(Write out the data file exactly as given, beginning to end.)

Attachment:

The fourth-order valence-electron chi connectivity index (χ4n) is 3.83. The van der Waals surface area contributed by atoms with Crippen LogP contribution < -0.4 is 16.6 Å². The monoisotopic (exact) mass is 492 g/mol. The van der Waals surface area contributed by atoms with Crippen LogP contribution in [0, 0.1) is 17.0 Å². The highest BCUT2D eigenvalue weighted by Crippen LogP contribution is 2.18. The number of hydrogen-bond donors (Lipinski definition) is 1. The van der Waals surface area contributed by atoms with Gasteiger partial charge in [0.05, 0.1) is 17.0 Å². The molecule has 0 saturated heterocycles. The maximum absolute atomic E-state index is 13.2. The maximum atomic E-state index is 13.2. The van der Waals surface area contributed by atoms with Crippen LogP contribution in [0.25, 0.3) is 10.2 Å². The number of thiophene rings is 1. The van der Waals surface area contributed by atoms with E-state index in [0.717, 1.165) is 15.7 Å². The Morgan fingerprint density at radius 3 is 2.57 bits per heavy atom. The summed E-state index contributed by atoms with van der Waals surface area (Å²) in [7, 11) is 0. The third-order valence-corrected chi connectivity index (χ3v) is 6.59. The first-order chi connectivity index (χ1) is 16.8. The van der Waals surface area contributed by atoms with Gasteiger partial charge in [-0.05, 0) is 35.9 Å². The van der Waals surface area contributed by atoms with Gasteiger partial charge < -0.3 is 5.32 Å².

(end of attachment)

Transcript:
The fourth-order valence-electron chi connectivity index (χ4n) is 3.83. The van der Waals surface area contributed by atoms with Crippen LogP contribution < -0.4 is 16.6 Å². The monoisotopic (exact) mass is 492 g/mol. The van der Waals surface area contributed by atoms with Crippen LogP contribution in [0, 0.1) is 17.0 Å². The highest BCUT2D eigenvalue weighted by Crippen LogP contribution is 2.18. The number of hydrogen-bond donors (Lipinski definition) is 1. The van der Waals surface area contributed by atoms with Gasteiger partial charge in [0.05, 0.1) is 17.0 Å². The molecule has 0 saturated heterocycles. The maximum absolute atomic E-state index is 13.2. The maximum atomic E-state index is 13.2. The van der Waals surface area contributed by atoms with Crippen LogP contribution in [0.25, 0.3) is 10.2 Å². The number of thiophene rings is 1. The van der Waals surface area contributed by atoms with E-state index in [0.717, 1.165) is 15.7 Å². The Morgan fingerprint density at radius 3 is 2.57 bits per heavy atom. The summed E-state index contributed by atoms with van der Waals surface area (Å²) in [7, 11) is 0. The third-order valence-corrected chi connectivity index (χ3v) is 6.59. The first-order chi connectivity index (χ1) is 16.8. The van der Waals surface area contributed by atoms with Gasteiger partial charge in [-0.05, 0) is 35.9 Å². The van der Waals surface area contributed by atoms with Gasteiger partial charge < -0.3 is 5.32 Å².